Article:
But it’s not the Sabbath no longer has any relevance for it finds its fulfilment for us in Christ.
We enjoy our Sabbath-rest by resting in Jesus.
In our second reading tonight (Hebrews 3:7-4:13) we saw something of how the 4th commandment is fulfilled in Christ.
2 ways in which the 4th commandment finds its fulfilment in Jesus
We experience Sabbath rest now by trusting in Jesus
Now we who have believed enter that rest – Hebrews 4:3 (NIV)
If you are a Christian then you enjoy rest now. We rest in Christ and enjoy peace with him. Jesus described his very purpose in coming as giving us rest with God through thegospel (c.f.Matt 11:28-30). Only the Christian enjoys God’s rest in that we rest from our efforts to be saved by our works. The message of the gospel is not that we work for God but that he worked for us.
We will experience God’s eternal rest by trusting in Jesus
Hebrews 4:9-10 ‘So then, there remains a Sabbath rest for the people of God, for whoever has entered God’s rest has also rested from his works as God did from his.’
There is a future day in which we will rest in God’s presence in glory for ever. We will stop working as the church. No more evangelism, no more sermons to prepare, no more chairs to put out, no more missions and church planting.
So Christians don’t ignore the Sabbath command but experience it’s fulfilment in Jesus
The New Testament treats Sabbath observance as a matter of conscience
Wherever the Old Testament Sabbath is mentioned it is in the context of a freedom of conscience.
Paul writes to the Colossians: Therefore do not let anyone judge you by what you eat or drink, or with regard to a religious festival, a New Moon celebration or a Sabbath day. 17 These are a shadow of the things that were to come; the reality, however, is found in Christ. (Col. 2:16-17)
In Romans he writes: One man considers one day more sacred than another; another man considers every day alike. Each one should be fully convinced in his own mind.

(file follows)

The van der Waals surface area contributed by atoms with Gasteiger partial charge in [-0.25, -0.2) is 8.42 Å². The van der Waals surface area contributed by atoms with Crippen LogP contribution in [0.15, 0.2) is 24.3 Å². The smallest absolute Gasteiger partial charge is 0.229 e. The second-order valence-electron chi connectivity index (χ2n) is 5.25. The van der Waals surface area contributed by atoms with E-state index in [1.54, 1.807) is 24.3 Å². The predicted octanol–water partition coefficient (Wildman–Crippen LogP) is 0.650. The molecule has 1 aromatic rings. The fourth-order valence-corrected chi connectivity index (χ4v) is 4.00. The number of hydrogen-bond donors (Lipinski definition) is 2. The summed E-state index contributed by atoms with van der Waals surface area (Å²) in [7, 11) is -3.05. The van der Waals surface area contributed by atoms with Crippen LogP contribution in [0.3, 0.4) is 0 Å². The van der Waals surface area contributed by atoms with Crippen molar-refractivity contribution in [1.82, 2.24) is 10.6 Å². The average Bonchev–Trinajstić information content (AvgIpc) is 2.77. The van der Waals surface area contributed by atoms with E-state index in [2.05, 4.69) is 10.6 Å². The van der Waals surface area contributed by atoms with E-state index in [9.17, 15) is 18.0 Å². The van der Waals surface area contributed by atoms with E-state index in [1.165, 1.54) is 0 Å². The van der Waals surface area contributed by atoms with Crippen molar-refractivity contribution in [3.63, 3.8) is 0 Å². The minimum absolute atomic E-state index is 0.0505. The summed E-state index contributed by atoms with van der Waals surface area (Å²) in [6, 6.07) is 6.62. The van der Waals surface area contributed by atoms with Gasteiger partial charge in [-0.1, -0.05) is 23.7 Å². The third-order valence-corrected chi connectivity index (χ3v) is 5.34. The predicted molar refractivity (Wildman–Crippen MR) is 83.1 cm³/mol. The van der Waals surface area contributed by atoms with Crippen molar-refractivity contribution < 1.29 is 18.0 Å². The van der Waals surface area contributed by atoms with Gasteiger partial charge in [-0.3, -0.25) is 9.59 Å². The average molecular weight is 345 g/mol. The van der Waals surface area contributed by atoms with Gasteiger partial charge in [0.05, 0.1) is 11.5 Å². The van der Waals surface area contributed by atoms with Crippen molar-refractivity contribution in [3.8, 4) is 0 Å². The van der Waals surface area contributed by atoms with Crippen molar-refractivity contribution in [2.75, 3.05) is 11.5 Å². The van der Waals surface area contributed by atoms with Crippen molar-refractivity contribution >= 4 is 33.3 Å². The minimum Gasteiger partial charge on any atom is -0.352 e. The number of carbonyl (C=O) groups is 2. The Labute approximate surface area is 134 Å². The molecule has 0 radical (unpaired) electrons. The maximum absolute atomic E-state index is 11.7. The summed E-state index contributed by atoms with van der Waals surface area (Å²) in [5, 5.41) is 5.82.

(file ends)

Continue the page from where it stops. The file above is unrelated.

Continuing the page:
So there we have 5 reasons why I’m not a Sabbatarian. In my next post however, I’ll say a little bit about why I do keep Sunday special as a Lord’s Day man.
Leave a comment
- Church Planting
- Global Church
- Jesus Christ
- Medical ethics
- Social media
- Suffering Church
- The Christian Life
- Transforming Society
- May 2015
- April 2015
- March 2015
- February 2015
- January 2015
- December 2014
- November 2014
- October 2014
- September 2014
- August 2014
- July 2014
- June 2014
- May 2014
- April 2014
- March 2014
- February 2014
- January 2014
- December 2013
- November 2013
- October 2013
- September 2013
- August 2013
- July 2013
- June 2013
- May 2013
- April 2013
- March 2013
- February 2013
- January 2013
- December 2012
- November 2012
- October 2012
- September 2012
- August 2012
- July 2012
- June 2012
- May 2012
- April 2012
- March 2012
- February 2012
- January 2012
- December 2011
- November 2011
- October 2011
- September 2011
- August 2011
- July 2011
- June 2011
- May 2011
- April 2011
- March 2011
- February 2011
- January 2011
- December 2010
- November 2010